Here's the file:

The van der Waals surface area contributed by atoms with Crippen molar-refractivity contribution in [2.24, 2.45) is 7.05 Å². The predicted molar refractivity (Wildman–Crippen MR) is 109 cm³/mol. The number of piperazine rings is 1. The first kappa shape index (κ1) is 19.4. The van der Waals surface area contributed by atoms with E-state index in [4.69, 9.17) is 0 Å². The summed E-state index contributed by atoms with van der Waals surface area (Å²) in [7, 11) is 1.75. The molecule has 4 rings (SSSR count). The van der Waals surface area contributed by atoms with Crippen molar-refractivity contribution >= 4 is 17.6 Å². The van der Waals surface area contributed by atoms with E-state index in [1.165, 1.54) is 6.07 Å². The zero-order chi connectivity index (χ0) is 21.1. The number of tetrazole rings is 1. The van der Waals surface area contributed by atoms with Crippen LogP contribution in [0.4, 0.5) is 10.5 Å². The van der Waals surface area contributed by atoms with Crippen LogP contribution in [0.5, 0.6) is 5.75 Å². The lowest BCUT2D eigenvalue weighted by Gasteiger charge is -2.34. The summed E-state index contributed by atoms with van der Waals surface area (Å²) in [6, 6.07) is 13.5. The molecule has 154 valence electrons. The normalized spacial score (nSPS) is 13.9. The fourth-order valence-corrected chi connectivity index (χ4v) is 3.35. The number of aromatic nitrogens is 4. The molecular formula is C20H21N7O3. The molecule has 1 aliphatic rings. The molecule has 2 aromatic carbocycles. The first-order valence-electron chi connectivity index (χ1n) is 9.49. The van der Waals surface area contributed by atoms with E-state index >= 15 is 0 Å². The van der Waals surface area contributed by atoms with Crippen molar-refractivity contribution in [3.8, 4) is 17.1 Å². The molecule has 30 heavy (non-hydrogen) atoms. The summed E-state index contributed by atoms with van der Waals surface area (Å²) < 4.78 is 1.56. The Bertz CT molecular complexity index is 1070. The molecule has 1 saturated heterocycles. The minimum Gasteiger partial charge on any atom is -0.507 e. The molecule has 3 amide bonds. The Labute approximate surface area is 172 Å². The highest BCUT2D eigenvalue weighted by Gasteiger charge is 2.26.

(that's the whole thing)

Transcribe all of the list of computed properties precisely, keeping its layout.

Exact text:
The van der Waals surface area contributed by atoms with Crippen molar-refractivity contribution in [2.24, 2.45) is 7.05 Å². The predicted molar refractivity (Wildman–Crippen MR) is 109 cm³/mol. The number of piperazine rings is 1. The first kappa shape index (κ1) is 19.4. The van der Waals surface area contributed by atoms with E-state index in [4.69, 9.17) is 0 Å². The summed E-state index contributed by atoms with van der Waals surface area (Å²) in [7, 11) is 1.75. The molecule has 4 rings (SSSR count). The van der Waals surface area contributed by atoms with Crippen molar-refractivity contribution >= 4 is 17.6 Å². The van der Waals surface area contributed by atoms with E-state index in [1.165, 1.54) is 6.07 Å². The zero-order chi connectivity index (χ0) is 21.1. The number of tetrazole rings is 1. The van der Waals surface area contributed by atoms with Crippen LogP contribution in [0.4, 0.5) is 10.5 Å². The van der Waals surface area contributed by atoms with Crippen LogP contribution in [0.5, 0.6) is 5.75 Å². The lowest BCUT2D eigenvalue weighted by Gasteiger charge is -2.34. The summed E-state index contributed by atoms with van der Waals surface area (Å²) in [6, 6.07) is 13.5. The molecule has 154 valence electrons. The normalized spacial score (nSPS) is 13.9. The fourth-order valence-corrected chi connectivity index (χ4v) is 3.35. The number of aromatic nitrogens is 4. The molecular formula is C20H21N7O3. The molecule has 1 aliphatic rings. The molecule has 2 aromatic carbocycles. The first-order valence-electron chi connectivity index (χ1n) is 9.49. The van der Waals surface area contributed by atoms with E-state index >= 15 is 0 Å². The van der Waals surface area contributed by atoms with Crippen molar-refractivity contribution in [3.8, 4) is 17.1 Å². The molecule has 30 heavy (non-hydrogen) atoms. The summed E-state index contributed by atoms with van der Waals surface area (Å²) < 4.78 is 1.56. The Bertz CT molecular complexity index is 1070. The molecule has 1 saturated heterocycles. The minimum Gasteiger partial charge on any atom is -0.507 e. The molecule has 3 amide bonds. The Labute approximate surface area is 172 Å². The highest BCUT2D eigenvalue weighted by Gasteiger charge is 2.26.